It isn’t Google Reader, but it could be the beginning of something.
Google is experimenting with a new feature in its Chrome browser for Android that allows users to “follow” websites to keep track of new content they post. The functionality is built on RSS, an open web standard that has previously served as the foundation for several common web aggregation tools. That includes Google’s own Google Reader, which was once famous (but is now defunct).
The trial is small-scale: only certain Chrome Canary users in the United States will be able to follow pages (the bleeding-edge version of Chrome that lets enthusiasts access beta features). Users can follow websites from the browser toolbar, and notifications will be aggregated in a card-based feed that appears when they open a new tab. It’s unclear if this feed is entirely reliant on sites that support RSS or whether Google will fill in the gaps on its own.
Despite the fact that this is just a test, it’s exciting for a certain kind of web user who misses the glory days of RSS (and, by extension, a mode of internet discovery and distribution that faded years ago). RSS, at its most basic level, helps users to keep track of new material from their favorite websites, blogs, and podcasts in a personalized stream. And, although tools that used these feeds were briefly common, they were quickly eclipsed for a variety of reasons.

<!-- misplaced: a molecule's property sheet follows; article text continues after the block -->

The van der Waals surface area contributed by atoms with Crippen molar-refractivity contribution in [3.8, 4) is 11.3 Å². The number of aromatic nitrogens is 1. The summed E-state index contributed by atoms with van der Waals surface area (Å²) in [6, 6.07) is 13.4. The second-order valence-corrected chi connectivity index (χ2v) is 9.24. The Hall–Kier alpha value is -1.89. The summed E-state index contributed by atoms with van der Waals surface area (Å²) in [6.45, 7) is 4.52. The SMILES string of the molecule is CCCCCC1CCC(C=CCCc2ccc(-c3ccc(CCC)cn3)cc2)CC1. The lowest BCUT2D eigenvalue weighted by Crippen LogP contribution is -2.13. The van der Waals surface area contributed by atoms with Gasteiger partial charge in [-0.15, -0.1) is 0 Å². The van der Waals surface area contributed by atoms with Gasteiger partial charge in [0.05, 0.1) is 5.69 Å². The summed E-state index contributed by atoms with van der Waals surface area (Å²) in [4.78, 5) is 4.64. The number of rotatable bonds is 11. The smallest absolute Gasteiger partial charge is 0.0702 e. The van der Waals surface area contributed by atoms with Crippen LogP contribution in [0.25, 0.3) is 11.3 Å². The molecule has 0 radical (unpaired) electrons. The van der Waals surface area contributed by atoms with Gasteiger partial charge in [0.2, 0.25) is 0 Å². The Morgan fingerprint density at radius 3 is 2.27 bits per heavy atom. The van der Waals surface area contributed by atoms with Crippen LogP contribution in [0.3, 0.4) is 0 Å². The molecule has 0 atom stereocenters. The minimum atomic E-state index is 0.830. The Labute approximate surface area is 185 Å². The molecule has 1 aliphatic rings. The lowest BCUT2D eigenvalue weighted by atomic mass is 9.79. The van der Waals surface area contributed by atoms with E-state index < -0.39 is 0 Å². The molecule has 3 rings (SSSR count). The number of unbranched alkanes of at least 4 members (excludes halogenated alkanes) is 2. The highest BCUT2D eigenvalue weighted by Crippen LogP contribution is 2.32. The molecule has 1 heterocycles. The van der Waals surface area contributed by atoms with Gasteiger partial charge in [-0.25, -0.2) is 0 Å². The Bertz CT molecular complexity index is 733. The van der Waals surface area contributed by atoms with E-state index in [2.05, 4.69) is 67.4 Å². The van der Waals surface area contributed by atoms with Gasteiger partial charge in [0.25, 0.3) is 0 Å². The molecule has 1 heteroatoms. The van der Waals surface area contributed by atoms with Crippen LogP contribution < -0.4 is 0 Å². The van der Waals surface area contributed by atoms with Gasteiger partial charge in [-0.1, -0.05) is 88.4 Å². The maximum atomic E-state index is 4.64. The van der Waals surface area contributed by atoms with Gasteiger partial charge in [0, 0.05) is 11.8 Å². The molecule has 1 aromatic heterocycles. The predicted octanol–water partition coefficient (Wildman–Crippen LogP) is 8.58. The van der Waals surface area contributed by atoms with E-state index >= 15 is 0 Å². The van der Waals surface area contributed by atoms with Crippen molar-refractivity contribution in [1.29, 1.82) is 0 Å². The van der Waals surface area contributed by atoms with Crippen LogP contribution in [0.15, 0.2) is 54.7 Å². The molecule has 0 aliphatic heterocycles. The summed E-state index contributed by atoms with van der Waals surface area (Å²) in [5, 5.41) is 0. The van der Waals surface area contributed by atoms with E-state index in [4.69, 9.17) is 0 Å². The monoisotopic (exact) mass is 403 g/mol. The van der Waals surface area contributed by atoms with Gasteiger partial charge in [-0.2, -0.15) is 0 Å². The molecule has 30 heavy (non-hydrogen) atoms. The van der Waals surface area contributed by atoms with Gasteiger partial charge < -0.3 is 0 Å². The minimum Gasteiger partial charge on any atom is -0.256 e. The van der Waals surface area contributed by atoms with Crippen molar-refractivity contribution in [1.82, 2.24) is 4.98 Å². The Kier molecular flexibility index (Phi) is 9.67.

It’s difficult to pinpoint why RSS faded from popularity. (To further illustrate, here are two stories from Vice and TechCrunch.) Whatever the reason, many see its death as a watershed moment for the internet, when decentralized, chronological feeds were replaced by social media giants’ engagement-driven algorithms.
Since the advent of Facebook, Twitter, and other social media platforms has had so many clearly negative consequences (misinformation! hoaxes! Nazis! ), many people regard RSS as a kind of network Golden Age that collapsed due to a glut of aristocracy and a lack of cunning. They tell, “If only RSS had thrived!” “All of this heinousness should have been prevented.” so perhaps. What’s obvious is that Google is reacting to a desire for new (read: old) ways to interact with the internet.
Google’s head of web creator relations, Paul Bakaus, tweeted:
We've heard it loud and clear: Discovery & distribution is lacking on the open web, and RSS hasn't been 'mainstream consumer' friendly.
— Paul Bakaus (@pbakaus) May 19, 2021
Nobody knows what will happen next. Can Google stick to its word and make RSS-powered features available to all Chrome users? Or will it become dissatisfied with a commodity that isn’t critical to its bottom line? (It did the same thing for Google Reader.) At the very least, Bakaus implies that there will be more to come. “This is just the beginning of a larger exploration, and we need your help to get this right,” he tweeted. “Tweet us @WebCreators and tell us what we need to create for you. I’m really looking forward to it!”